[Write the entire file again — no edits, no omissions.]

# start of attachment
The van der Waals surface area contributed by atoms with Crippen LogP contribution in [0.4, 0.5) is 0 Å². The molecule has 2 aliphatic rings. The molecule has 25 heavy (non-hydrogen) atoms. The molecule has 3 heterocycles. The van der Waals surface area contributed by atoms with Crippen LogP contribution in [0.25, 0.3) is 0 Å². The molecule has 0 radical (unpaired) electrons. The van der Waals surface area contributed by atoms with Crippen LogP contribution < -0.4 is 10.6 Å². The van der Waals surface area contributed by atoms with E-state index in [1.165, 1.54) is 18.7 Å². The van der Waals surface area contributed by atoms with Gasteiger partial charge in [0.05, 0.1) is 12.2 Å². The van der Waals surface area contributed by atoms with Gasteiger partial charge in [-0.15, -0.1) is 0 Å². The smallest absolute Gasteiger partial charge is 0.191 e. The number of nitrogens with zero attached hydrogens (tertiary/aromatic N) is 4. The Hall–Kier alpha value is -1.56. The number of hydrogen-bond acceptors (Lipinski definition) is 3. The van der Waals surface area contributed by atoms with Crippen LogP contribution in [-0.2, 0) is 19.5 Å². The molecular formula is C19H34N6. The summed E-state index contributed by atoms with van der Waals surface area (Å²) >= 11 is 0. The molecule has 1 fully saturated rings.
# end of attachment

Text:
The van der Waals surface area contributed by atoms with Crippen LogP contribution in [0.4, 0.5) is 0 Å². The molecule has 2 aliphatic rings. The molecule has 25 heavy (non-hydrogen) atoms. The molecule has 3 heterocycles. The van der Waals surface area contributed by atoms with Crippen LogP contribution in [0.25, 0.3) is 0 Å². The molecule has 0 radical (unpaired) electrons. The van der Waals surface area contributed by atoms with Crippen LogP contribution < -0.4 is 10.6 Å². The van der Waals surface area contributed by atoms with E-state index in [1.165, 1.54) is 18.7 Å². The van der Waals surface area contributed by atoms with Gasteiger partial charge in [0.05, 0.1) is 12.2 Å². The van der Waals surface area contributed by atoms with Gasteiger partial charge in [-0.15, -0.1) is 0 Å². The smallest absolute Gasteiger partial charge is 0.191 e. The number of nitrogens with zero attached hydrogens (tertiary/aromatic N) is 4. The Hall–Kier alpha value is -1.56. The number of hydrogen-bond acceptors (Lipinski definition) is 3. The van der Waals surface area contributed by atoms with Crippen LogP contribution in [-0.2, 0) is 19.5 Å². The molecular formula is C19H34N6. The summed E-state index contributed by atoms with van der Waals surface area (Å²) >= 11 is 0. The molecule has 1 fully saturated rings.